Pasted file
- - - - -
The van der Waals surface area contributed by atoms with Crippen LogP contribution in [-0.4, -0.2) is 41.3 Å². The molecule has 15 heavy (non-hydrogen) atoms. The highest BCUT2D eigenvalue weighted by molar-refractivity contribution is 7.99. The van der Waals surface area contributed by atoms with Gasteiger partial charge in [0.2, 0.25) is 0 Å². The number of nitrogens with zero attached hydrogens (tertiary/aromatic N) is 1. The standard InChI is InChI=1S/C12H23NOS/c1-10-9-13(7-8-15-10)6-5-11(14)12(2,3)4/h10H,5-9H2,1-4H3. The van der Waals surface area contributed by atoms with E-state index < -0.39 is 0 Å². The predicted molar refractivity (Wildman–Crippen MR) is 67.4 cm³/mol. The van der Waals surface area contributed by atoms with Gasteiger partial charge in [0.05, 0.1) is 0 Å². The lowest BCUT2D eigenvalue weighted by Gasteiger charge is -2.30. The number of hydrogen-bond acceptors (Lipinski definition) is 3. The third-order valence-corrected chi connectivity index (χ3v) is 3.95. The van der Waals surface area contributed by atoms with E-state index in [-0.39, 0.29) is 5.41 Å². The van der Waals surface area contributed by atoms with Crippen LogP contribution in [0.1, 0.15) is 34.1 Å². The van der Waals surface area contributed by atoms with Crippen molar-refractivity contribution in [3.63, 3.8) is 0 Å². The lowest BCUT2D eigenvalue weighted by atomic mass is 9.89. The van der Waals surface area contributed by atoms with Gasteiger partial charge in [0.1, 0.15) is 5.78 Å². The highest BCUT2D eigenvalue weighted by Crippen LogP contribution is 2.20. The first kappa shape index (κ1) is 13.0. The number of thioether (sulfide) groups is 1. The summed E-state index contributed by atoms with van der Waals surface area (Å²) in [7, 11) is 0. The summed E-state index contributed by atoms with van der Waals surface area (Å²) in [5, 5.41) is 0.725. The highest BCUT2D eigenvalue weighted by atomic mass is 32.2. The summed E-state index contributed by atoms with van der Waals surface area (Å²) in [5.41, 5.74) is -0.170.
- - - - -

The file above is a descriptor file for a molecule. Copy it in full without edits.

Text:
The van der Waals surface area contributed by atoms with Crippen LogP contribution in [-0.4, -0.2) is 41.3 Å². The molecule has 15 heavy (non-hydrogen) atoms. The highest BCUT2D eigenvalue weighted by molar-refractivity contribution is 7.99. The van der Waals surface area contributed by atoms with Gasteiger partial charge in [0.2, 0.25) is 0 Å². The number of nitrogens with zero attached hydrogens (tertiary/aromatic N) is 1. The standard InChI is InChI=1S/C12H23NOS/c1-10-9-13(7-8-15-10)6-5-11(14)12(2,3)4/h10H,5-9H2,1-4H3. The van der Waals surface area contributed by atoms with E-state index < -0.39 is 0 Å². The predicted molar refractivity (Wildman–Crippen MR) is 67.4 cm³/mol. The van der Waals surface area contributed by atoms with Gasteiger partial charge in [0.05, 0.1) is 0 Å². The lowest BCUT2D eigenvalue weighted by Gasteiger charge is -2.30. The number of hydrogen-bond acceptors (Lipinski definition) is 3. The third-order valence-corrected chi connectivity index (χ3v) is 3.95. The van der Waals surface area contributed by atoms with E-state index in [-0.39, 0.29) is 5.41 Å². The van der Waals surface area contributed by atoms with Crippen LogP contribution in [0.1, 0.15) is 34.1 Å². The van der Waals surface area contributed by atoms with Crippen molar-refractivity contribution in [3.63, 3.8) is 0 Å². The lowest BCUT2D eigenvalue weighted by atomic mass is 9.89. The van der Waals surface area contributed by atoms with Gasteiger partial charge in [0.1, 0.15) is 5.78 Å². The highest BCUT2D eigenvalue weighted by Crippen LogP contribution is 2.20. The first kappa shape index (κ1) is 13.0. The number of thioether (sulfide) groups is 1. The summed E-state index contributed by atoms with van der Waals surface area (Å²) in [7, 11) is 0. The summed E-state index contributed by atoms with van der Waals surface area (Å²) in [5, 5.41) is 0.725. The highest BCUT2D eigenvalue weighted by atomic mass is 32.2. The summed E-state index contributed by atoms with van der Waals surface area (Å²) in [5.41, 5.74) is -0.170.